Apr. 22, 2006
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    Default

    Bingo, yes, I am in Vermont. I'm just a worrier who works very hard to make sure her horses are well cared for. He doesn't have the mane or tail hair loss although his coat is dry and brittle. We started him on Omega Horseshine about 10 days ago. In that time his coat has begun to improve. I guess I should just check the labels and not borrow trouble.
    "The captive bolt is not a proper tool for slaughter of equids they regain consciousness 30 seconds after being struck fully aware they are being vivisected." Dr Friedlander DVM & frmr Chief USDA Insp



  8. #8
    Join Date
    Apr. 14, 2001
    Location
    Fort Collins, CO
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    Default

    I live in a high Se area and horses here regularly test on the high side of normal without problems.

    Is your hay local, or is it trucked in from somewhere else? If it's grown in a high Se area, it might explain the lab results.



  9. #9
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    Apr. 22, 2006
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    Default

    The hay is Vermont grown hay. The horse is worked 5-6 days a week to the point where we have to clip him due to sweating.
    "The captive bolt is not a proper tool for slaughter of equids they regain consciousness 30 seconds after being struck fully aware they are being vivisected." Dr Friedlander DVM & frmr Chief USDA Insp



  10. #10
    Join Date
    Jan. 15, 2013
    Location
    Canada
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    276

    Default

    My friend's horse had high selenium and, if I remember correctly, the main symptom was his hair falling out and becoming brittle, especially mane and tail.

    It was an odd case because we live in an area with selenium deficient soils and most people need to supplement selenium or the horse's get low.

    They simply took him off the pellets he had with added selenium. All the pelleted feeds here have added selenium so they put him on beet pulp and oats instead.



  11. #11
    Join Date
    Dec. 13, 1999
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    Greensboro, NC
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    Default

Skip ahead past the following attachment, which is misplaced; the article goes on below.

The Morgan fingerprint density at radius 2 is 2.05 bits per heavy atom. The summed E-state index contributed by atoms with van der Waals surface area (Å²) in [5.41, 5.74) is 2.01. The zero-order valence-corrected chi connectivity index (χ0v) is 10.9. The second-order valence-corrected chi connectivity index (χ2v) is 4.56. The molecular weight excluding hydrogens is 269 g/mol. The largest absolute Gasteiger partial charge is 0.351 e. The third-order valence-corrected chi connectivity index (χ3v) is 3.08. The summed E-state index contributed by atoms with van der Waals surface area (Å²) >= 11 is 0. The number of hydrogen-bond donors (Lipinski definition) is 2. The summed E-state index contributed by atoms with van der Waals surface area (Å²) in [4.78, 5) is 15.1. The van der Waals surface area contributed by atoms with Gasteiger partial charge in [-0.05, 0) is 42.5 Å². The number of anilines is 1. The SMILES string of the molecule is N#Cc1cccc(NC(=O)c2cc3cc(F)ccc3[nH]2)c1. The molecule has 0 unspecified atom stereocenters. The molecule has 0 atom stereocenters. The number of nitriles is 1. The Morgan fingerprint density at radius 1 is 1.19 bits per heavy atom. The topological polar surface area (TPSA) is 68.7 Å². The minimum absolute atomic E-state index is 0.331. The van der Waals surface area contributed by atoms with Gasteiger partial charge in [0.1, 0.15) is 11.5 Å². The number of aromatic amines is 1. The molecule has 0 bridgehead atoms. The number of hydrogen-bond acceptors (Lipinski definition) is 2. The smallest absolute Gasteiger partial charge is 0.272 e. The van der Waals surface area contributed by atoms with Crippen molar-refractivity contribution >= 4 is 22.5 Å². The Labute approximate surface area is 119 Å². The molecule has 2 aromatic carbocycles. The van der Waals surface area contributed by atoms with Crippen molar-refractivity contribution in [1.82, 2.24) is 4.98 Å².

I wouldn't worry about anything. High end of normal is still normal Re-test him in another 3 months and see what you have.
    ______________________________
    The CoTH CYA - please consult w/your veterinarian under any and all circumstances. - ET



  12. #12
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    Feb. 1, 2012
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    Default

    What JB said.

    What are you currently feeding (other than hay)? Brand/type/and how much by weight?
    "If you think nobody cares about you, try missing a couple payments..."



  13. #13
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    Apr. 22, 2006
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    Default

    The vet's suggestion was that we retest in a few months, which we will. He is currently eating 6 qts of Poulin's Fiber Max Pro and 2 qts of hay pellets (split into 2 feedings). He was getting Blue Seal Dynasty 14-10 but the BO changed about 2 or 3 months ago. His poor condition seems to coincide with that switch but everyone tells me that can't be it so we're looking at health related causes. The horses all get 2 flakes of hay AM & PM. I have asked that he have hay in his hay bag at all times since we suspect ulcers also.
    "The captive bolt is not a proper tool for slaughter of equids they regain consciousness 30 seconds after being struck fully aware they are being vivisected." Dr Friedlander DVM & frmr Chief USDA Insp



  14. #14
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    Dec. 13, 1999
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    Greensboro, NC
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    Default

    Yes, poor condition can be related to a change in feeds Depsite how nice a feed appears on paper, despite how well other horses do on it, every horse does poorly on some feed or another.

    How much hay is "2 flakes"? 6lb? 8? 10? 5lb/flake is on the heavier side of most square bales, unless they are the ginormous squares. So 10lb/feeding, 20lb/day could be all he's getting, which is not a lot.
    ______________________________
    The CoTH CYA - please consult w/your veterinarian under any and all circumstances. - ET



  15. #15
    Join Date
    Apr. 22, 2006
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    Default

    The amount the horses get depends on the flake size of the bales, some are good sized flakes, some are pretty small. Yes, it is less hay than I want him to have. We are at the barn every day so I'm keeping an eye out to make sure he gets enough hay.

    Personally I give my horses at home free choice hay but we need to board the one for the indoor. Boarding is hard. There isn't a barn that would do everything the way I would. I've learned to let go of a lot but I would like them to have more hay.
    "The captive bolt is not a proper tool for slaughter of equids they regain consciousness 30 seconds after being struck fully aware they are being vivisected." Dr Friedlander DVM & frmr Chief USDA Insp